Catching Up with New Kids: Salon Design

When Amanda Pratt thinks of “salon” she thinks of salon like Gertrude Stein — the Saturday evening gatherings of artists, writers and composers the American writer held at her apartment in Paris for decades in the early 20th Century. It’s that spirit that she was reaching for when she started her company — Salon Design, now installed at 27 Vestry — more of a collective of creatives than a gallery or shop.

The company curates the work of artists and makers from across the globe and then matches clients with their work, often for site-specific or custom installations. They commission the work and oversee the development of the project from start to finish: design, logistics and installation.

“I wanted to support people who are making the next generation of collectable design,” Amanda said.

It’s a longtime passion but a recent vocation. Amanda lived in Hong Kong for 12 years, working for Merrill Lynch to pay down her debt after receiving her master’s in interior architecture at the Inchbald School of Design in London. When she returned to the States in 2018, she returned to her love of design and started Salon in Boston, on Charles Street in Beacon Hill. But since many of her clients were in New York, she was lured here. She opened in May on Vestry between Hudson and Greenwich — the space that was once Schoolhouse Electric.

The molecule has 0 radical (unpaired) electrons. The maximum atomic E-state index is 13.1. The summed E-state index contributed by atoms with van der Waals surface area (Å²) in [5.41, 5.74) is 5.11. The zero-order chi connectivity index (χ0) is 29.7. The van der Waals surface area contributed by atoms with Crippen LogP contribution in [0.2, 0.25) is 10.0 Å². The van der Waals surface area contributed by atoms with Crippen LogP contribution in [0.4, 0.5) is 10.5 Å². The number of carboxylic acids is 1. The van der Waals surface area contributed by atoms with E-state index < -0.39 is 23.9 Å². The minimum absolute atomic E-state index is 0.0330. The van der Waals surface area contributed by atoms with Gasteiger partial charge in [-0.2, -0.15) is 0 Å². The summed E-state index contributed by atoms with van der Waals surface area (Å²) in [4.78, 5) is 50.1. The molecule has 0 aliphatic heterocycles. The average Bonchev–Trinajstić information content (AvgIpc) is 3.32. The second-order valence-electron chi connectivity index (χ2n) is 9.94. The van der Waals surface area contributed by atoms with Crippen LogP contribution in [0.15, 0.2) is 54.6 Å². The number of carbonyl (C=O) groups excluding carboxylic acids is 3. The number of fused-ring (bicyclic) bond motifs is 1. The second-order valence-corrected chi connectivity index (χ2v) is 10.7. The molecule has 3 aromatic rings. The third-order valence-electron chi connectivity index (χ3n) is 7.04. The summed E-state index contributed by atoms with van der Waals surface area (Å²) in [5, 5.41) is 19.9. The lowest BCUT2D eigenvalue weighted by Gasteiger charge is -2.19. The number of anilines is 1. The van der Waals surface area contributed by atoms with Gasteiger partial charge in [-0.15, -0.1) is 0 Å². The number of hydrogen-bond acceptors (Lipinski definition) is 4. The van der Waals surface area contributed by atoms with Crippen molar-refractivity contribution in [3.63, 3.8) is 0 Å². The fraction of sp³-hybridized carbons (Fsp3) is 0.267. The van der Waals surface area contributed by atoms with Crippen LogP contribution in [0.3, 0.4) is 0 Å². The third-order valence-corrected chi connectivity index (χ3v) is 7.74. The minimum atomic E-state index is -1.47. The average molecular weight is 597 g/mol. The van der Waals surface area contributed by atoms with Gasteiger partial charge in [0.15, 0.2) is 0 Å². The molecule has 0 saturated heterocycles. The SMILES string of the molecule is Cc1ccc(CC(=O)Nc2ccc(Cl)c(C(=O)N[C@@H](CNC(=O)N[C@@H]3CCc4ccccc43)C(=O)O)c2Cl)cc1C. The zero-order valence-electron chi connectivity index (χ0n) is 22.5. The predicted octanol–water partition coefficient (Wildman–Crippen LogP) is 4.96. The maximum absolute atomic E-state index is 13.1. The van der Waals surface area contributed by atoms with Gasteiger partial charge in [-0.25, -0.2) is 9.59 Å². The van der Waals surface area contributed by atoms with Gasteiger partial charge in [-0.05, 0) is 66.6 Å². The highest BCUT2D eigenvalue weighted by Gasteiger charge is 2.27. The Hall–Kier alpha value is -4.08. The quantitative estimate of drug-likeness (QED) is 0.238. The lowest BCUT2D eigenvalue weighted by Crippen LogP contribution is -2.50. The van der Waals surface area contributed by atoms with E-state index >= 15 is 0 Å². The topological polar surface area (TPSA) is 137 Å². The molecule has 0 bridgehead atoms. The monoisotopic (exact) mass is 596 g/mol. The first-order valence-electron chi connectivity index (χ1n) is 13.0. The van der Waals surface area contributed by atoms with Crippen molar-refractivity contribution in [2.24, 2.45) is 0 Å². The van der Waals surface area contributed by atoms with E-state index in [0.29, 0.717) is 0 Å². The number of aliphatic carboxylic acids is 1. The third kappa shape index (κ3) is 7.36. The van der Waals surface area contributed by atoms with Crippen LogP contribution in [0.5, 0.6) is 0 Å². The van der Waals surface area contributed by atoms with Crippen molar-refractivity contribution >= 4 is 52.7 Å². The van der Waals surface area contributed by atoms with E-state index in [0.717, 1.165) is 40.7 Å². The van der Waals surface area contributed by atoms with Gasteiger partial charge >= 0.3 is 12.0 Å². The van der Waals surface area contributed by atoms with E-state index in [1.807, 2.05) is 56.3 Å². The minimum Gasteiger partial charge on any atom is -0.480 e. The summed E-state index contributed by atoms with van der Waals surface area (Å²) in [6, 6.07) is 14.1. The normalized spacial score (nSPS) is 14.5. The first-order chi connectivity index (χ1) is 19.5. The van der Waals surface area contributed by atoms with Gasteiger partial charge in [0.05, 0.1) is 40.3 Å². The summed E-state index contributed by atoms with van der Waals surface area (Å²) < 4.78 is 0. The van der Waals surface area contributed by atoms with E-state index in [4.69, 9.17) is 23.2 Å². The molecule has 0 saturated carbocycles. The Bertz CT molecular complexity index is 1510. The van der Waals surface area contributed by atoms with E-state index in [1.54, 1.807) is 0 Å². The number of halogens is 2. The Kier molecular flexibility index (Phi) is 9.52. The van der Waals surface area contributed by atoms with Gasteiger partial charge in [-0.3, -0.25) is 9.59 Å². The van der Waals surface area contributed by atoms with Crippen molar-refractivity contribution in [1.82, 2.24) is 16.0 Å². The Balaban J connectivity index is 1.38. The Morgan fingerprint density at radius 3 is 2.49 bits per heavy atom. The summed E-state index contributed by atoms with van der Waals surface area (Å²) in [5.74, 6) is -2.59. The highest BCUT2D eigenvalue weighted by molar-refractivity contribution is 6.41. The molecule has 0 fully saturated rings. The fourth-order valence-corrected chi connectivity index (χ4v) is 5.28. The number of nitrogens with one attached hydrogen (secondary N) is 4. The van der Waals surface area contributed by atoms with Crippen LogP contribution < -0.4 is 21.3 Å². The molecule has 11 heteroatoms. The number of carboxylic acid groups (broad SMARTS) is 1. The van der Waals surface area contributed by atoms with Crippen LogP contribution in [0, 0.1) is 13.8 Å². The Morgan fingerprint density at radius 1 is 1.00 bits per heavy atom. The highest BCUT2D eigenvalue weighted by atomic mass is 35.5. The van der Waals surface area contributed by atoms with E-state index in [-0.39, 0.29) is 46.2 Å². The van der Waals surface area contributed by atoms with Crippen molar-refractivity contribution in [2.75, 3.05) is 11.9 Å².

Her experience in HK informed the direction of the company right from the start. “In Asia, everybody reused everything and everything is built with the idea of keeping things for a long time,” she said. “When I came back and did design projects here, I couldn’t get comfortable with the idea of throwing things away in a couple years.”

The work she represents is a (often clever) hybrid between art and furniture. When I was last in the gallery, there were laser-cut wood veneer room dividers; hand-blown glass pendants; powder-coated aluminum butler tables with silicone fringe; wall reliefs digitally printed on maple veneer with metallic paint. She focuses on women makers, intentionally trying to reverse the gallery ratio of men to women. She represents about 40 artists and 80 percent are women. The women doing the mural in the bathroom were out of Milan.

Tribeca was an easy fit. “Tribeca is the place to be, don’t you think?” (Yes! Tribeca Design District!) “There are a lot of similar businesses in the neighborhood, you can get here really easily, and I like that it’s quiet,” Amanda said. “We are more of a destination, and that works here.”

Salon Design
27 Vestry | Hudson & Greenwich
Showroom hours: Monday to Friday, 10a to 6p